Research Officer: Job Description, Duties and Requirements
Learn about the education and preparation needed to become a research officer. Get a quick view of the requirements as well as details about education, job duties, and other skill requirements to find out if this is the career for you.
Research officers supervise research projects and work with team members to ensure that the project remains on schedule. They help determine the goals of the research project as well as research methods and other test parameters. Research officers might also review and analyze data during the course of the project. Employers typically prefer candidates with a graduate degree and computer skills.
|Required Education||A graduate degree in a related field|
|Other Requirements||Computer skills, on-the-job experience; a security clearance may be required|
|Projected Job Growth (2014-2024)||30% (operations research analysts)*|
|Mean Salary (2015)||$84,180 (operations research analysts)*|
Source: *U.S. Bureau of Labor Statistics
Professionals in this position, who may also be called research managers, supervise research projects from the early planning stages to project completion. They communicate with team members and verify that all projects and tasks are on schedule. Some managers or officers also help gather data, but this varies by industry and project need. Most research officers and managers report project progress to supervisors and other committees.
While projects are in the planning stages, research officers and managers work with team members to identify project goals, research methods, variables, and other test parameters. They also choose how to collect data and offer recommendations on evaluating the project. Research officers and managers often make research schedules to monitor the activities of research teams.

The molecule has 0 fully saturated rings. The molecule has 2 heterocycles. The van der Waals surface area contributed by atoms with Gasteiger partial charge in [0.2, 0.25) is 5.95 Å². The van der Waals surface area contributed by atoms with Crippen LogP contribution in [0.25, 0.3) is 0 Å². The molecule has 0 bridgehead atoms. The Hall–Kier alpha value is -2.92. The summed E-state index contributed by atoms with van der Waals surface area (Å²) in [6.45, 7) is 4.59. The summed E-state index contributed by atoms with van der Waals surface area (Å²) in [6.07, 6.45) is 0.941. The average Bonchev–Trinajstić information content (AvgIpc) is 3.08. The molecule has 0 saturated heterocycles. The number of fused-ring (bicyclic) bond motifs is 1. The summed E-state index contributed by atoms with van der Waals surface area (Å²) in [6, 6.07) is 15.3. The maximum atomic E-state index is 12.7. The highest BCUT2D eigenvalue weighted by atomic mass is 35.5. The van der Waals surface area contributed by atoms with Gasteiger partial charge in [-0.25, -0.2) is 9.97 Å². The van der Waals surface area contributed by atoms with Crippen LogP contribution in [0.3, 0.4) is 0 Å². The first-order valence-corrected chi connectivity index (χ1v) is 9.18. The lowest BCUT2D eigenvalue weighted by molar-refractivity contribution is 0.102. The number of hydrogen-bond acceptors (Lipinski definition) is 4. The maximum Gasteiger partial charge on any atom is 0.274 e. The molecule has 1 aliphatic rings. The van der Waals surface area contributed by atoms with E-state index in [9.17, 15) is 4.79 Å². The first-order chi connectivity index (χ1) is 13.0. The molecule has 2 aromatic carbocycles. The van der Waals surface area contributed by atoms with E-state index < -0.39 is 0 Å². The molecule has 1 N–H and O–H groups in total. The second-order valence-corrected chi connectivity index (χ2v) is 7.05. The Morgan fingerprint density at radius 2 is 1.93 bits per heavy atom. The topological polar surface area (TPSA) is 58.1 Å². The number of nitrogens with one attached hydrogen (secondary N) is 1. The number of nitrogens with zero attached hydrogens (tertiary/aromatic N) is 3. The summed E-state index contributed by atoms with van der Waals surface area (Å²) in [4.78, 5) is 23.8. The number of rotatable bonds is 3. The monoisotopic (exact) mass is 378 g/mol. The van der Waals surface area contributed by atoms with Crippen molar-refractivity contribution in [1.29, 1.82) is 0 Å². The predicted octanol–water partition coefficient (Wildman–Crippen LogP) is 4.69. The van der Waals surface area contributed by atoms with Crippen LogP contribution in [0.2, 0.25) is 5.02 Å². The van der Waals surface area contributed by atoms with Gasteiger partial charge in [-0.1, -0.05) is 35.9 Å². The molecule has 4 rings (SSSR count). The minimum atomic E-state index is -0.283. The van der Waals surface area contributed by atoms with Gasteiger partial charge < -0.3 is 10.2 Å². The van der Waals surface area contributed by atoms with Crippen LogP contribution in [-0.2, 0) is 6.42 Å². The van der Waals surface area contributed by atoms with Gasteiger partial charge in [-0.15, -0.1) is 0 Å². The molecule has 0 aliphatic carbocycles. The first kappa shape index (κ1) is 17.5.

During the research project, officers and managers usually review gathered research and analyze various sets of data. They might also interpret data and start writing reports. Many research officers and managers also verify that information on databases remains secure, as well as ensure that all team members complete their tasks and work cooperatively with the team.
Since research occurs in nearly every industry, research officers and managers often possess different academic backgrounds. Useful graduate courses may cover topics such as:
- Data collection and analysis
- Statistical computer software programs
- Qualitative data research
- Quantitative data sets
- Project management
Regardless of industry, employers also require research officers and managers to possess significant computer skills. Professionals often need the skills to create documents with tables, figures, and other embedded elements. They also might be expected to make presentations with the use of technical visual aids. Research officers and managers must also understand how to implement security software protocols to keep research projects safe and confidential.
Since the position of research officer is a supervisory role, employers generally require several years of experience. Individuals can accrue experience by working as research team members. They also might get the necessary experience by running smaller research projects or working as a research officer assistant. Supervisory positions often require security clearance in various industries, particularly at government research facilities, so applicants may have to pass background checks before getting hired.
Salary and Job Outlook
According to the U.S. Bureau of Labor Statistics (BLS), the mean annual salary for operations research analysts, the category under which research officers fall, was $84,180 as of May 2015. The BLS also projected that employment of operations research analysts would grow by 30% between 2014 and 2024, which was much faster than the average for all occupations.
In summary, research officers help set goals for and supervise research projects, while ensuring that they remain on schedule. This job typically requires a graduate degree and previous research experience.